0
RESEARCH PAPERS

A Method for Determining the Surface Contact Stresses Resulting From Interference Fits

[+] Author and Article Information
B. Parsons

Department of Mechanical Engineering, University of Leeds, Leeds, England

E. A. Wilson

Applied Mechanics, Preliminary Design, AiResearch Manufacturing Co., Phoenix, Ariz.

J. Eng. Ind 92(1), 208-218 (Feb 01, 1970) (11 pages) doi:10.1115/1.3427710 History: Received July 22, 1969; Online July 15, 2010

Abstract

A method is presented whereby the pressures, which are generated at the contact surfaces of two axisymmetrical components assembled together with an interference fit, can be determined. The approach of this method is to set up a series of influence coefficients for discrete matching nodal positions on the mating surfaces of the two components and to relate these by means of a matrix formulation, to the local nodal pressure and interference. Solution of the resulting set of linear simultaneous equations is readily performed by digital computer. The finite element approach for the determination of stresses and displacements in axisymmetrical components is used, in a somewhat modified form, to establish the influence coefficients at the surface of the outer component. While this same approach could be used for the inner component, in this present work, in order to emphasize the scope of the method, the inner component has been considered to be a solid shaft of infinite length for which influence coefficients derived from a “classical elasticity” approach can be used. Results are given for the pressure distribution along the contacting surface of a solid shaft when it is filled with axisymmetrical sleeves of various configurations—including rectangular, triangular, and stepped forms. The effect of using materials of different stiffness for the shaft and sleeve is analyzed, and the results obtained for the cases where the ratio of the material stiffness is very high and very low are compared with previously known solutions for these cases. The effect of using a varying interference is also considered. Full sets of computer programs, written in Fortran language, for each of the stages of the computation, together with detailed instructions for the compilation of input data, are presented.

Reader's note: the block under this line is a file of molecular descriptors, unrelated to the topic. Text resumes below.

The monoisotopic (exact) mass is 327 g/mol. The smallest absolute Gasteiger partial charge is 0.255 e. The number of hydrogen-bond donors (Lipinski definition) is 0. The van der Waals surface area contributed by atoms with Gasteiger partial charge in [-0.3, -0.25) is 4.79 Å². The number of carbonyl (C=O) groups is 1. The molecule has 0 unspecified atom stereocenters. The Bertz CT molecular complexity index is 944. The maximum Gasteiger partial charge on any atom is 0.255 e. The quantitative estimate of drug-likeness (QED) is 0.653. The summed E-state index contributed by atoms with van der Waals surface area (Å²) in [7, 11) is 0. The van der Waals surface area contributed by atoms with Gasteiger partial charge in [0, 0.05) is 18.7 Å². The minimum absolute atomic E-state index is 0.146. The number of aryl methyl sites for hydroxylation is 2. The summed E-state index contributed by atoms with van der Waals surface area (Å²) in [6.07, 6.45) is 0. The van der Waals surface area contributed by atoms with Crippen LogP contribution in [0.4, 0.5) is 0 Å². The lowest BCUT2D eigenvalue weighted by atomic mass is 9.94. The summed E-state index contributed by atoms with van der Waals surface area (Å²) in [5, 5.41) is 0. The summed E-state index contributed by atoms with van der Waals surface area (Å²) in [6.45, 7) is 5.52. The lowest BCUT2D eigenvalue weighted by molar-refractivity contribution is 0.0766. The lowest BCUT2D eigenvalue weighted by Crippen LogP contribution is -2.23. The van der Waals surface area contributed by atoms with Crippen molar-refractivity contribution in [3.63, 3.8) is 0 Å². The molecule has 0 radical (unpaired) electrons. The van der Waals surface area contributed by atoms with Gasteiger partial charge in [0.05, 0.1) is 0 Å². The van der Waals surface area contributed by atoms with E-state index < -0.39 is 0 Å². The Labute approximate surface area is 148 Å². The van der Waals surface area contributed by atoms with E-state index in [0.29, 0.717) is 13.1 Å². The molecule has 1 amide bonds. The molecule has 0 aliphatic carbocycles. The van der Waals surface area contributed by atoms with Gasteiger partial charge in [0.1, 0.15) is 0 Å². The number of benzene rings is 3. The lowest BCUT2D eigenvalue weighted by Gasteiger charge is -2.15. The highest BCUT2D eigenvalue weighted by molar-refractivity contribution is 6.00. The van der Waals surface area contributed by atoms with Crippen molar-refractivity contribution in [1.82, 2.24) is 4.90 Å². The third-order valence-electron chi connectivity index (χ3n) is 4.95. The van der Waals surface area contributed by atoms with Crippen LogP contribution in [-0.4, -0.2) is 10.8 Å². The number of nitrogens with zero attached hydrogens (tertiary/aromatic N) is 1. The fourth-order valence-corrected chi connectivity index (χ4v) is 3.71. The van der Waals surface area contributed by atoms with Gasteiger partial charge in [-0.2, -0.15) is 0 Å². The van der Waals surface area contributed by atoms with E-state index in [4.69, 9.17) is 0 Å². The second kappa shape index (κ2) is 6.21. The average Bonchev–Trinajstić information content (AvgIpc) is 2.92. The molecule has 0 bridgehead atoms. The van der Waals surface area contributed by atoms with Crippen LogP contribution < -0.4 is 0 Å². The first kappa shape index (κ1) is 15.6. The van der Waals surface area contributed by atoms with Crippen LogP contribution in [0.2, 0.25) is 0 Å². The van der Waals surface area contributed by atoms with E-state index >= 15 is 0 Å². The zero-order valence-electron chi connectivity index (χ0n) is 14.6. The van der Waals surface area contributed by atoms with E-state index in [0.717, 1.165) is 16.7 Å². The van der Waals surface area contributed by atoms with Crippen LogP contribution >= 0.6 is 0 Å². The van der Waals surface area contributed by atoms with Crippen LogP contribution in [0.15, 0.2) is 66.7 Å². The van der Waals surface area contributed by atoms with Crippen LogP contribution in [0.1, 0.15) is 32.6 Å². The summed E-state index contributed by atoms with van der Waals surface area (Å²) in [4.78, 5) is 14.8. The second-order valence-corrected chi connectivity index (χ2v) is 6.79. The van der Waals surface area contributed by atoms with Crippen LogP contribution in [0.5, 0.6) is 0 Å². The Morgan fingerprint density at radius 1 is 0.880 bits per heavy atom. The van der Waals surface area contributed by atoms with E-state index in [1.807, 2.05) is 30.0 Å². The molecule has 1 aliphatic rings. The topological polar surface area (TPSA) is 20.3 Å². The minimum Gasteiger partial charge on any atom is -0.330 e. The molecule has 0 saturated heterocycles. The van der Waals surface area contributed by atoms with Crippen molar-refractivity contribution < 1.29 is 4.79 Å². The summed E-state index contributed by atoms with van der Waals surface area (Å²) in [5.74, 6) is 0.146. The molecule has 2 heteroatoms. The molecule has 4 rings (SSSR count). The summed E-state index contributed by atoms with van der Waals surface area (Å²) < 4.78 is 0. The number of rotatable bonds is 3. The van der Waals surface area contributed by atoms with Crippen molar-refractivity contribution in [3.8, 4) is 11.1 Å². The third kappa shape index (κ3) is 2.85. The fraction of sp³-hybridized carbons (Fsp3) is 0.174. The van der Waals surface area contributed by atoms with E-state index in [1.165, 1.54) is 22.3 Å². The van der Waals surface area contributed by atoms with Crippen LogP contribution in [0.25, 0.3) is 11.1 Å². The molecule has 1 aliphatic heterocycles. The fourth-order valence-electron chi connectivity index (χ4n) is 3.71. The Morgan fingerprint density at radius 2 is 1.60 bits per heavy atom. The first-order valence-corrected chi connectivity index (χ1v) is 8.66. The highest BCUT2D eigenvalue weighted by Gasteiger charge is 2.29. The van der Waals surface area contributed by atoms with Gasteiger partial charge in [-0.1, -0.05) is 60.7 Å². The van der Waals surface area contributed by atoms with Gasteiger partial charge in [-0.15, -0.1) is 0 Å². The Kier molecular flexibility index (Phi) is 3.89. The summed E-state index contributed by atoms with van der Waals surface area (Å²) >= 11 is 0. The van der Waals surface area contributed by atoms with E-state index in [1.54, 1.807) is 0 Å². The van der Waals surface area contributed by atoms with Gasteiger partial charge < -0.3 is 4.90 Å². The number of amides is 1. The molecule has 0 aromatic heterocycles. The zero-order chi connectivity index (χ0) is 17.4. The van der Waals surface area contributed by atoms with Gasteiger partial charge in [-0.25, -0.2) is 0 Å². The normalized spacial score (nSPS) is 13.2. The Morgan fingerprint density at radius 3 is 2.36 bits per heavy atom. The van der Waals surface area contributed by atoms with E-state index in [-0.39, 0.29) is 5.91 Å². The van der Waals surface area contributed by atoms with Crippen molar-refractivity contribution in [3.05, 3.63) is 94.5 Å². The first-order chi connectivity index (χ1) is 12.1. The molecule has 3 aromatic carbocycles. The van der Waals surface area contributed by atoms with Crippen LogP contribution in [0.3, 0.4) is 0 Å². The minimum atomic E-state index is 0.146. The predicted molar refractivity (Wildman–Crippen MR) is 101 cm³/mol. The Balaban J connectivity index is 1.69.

Copyright © 1970 by ASME
Your Session has timed out. Please sign back in to continue.

References

Figures

Tables

Errata

Discussions

Some tools below are only available to our subscribers or users with an online account.

Related Content

Customize your page view by dragging and repositioning the boxes below.

Related Journal Articles
Related eBook Content
Topic Collections

Sorry! You do not have access to this content. For assistance or to subscribe, please contact us:

  • TELEPHONE: 1-800-843-2763 (Toll-free in the USA)
  • EMAIL: asmedigitalcollection@asme.org
Sign In